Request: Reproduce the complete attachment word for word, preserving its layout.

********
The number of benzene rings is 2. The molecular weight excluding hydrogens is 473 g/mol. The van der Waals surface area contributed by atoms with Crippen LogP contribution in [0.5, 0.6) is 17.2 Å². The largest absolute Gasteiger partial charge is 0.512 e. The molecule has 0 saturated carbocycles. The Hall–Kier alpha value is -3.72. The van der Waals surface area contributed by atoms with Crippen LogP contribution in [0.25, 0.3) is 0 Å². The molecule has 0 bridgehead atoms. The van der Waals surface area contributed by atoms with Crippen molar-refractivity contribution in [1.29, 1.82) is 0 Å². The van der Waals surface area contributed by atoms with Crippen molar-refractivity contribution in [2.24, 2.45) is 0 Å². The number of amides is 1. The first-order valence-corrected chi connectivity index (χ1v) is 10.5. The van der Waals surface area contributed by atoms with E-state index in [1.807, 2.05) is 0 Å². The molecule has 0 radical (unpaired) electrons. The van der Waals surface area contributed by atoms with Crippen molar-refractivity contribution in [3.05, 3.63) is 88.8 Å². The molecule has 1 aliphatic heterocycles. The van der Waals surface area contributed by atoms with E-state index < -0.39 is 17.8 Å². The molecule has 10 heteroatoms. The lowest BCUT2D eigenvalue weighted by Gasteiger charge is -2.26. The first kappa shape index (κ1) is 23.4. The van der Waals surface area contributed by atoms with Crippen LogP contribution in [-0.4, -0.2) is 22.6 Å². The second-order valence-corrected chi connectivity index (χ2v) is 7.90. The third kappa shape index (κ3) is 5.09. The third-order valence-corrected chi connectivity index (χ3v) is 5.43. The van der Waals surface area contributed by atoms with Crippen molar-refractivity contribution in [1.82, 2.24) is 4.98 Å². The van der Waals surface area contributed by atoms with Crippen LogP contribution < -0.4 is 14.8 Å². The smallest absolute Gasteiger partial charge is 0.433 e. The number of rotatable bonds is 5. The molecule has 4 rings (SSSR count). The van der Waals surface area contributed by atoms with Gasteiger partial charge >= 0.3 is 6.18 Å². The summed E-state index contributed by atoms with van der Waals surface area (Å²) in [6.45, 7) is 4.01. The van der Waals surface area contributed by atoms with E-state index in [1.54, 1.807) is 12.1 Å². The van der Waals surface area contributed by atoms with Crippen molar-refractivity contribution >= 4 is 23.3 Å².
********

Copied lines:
The number of benzene rings is 2. The molecular weight excluding hydrogens is 473 g/mol. The van der Waals surface area contributed by atoms with Crippen LogP contribution in [0.5, 0.6) is 17.2 Å². The largest absolute Gasteiger partial charge is 0.512 e. The molecule has 0 saturated carbocycles. The Hall–Kier alpha value is -3.72. The van der Waals surface area contributed by atoms with Crippen LogP contribution in [0.25, 0.3) is 0 Å². The molecule has 0 bridgehead atoms. The van der Waals surface area contributed by atoms with Crippen molar-refractivity contribution in [1.29, 1.82) is 0 Å². The van der Waals surface area contributed by atoms with Crippen molar-refractivity contribution in [2.24, 2.45) is 0 Å². The number of amides is 1. The first-order valence-corrected chi connectivity index (χ1v) is 10.5. The van der Waals surface area contributed by atoms with E-state index in [1.807, 2.05) is 0 Å². The molecule has 0 radical (unpaired) electrons. The van der Waals surface area contributed by atoms with Crippen molar-refractivity contribution in [3.05, 3.63) is 88.8 Å². The molecule has 1 aliphatic heterocycles. The van der Waals surface area contributed by atoms with E-state index < -0.39 is 17.8 Å². The molecule has 10 heteroatoms. The lowest BCUT2D eigenvalue weighted by Gasteiger charge is -2.26. The first kappa shape index (κ1) is 23.4. The van der Waals surface area contributed by atoms with Crippen LogP contribution in [-0.4, -0.2) is 22.6 Å². The second-order valence-corrected chi connectivity index (χ2v) is 7.90. The third kappa shape index (κ3) is 5.09. The third-order valence-corrected chi connectivity index (χ3v) is 5.43. The van der Waals surface area contributed by atoms with Crippen molar-refractivity contribution in [1.82, 2.24) is 4.98 Å². The van der Waals surface area contributed by atoms with Crippen LogP contribution < -0.4 is 14.8 Å². The smallest absolute Gasteiger partial charge is 0.433 e. The number of rotatable bonds is 5. The molecule has 4 rings (SSSR count). The van der Waals surface area contributed by atoms with Gasteiger partial charge >= 0.3 is 6.18 Å². The summed E-state index contributed by atoms with van der Waals surface area (Å²) in [6.45, 7) is 4.01. The van der Waals surface area contributed by atoms with E-state index in [1.54, 1.807) is 12.1 Å². The van der Waals surface area contributed by atoms with Crippen molar-refractivity contribution >= 4 is 23.3 Å².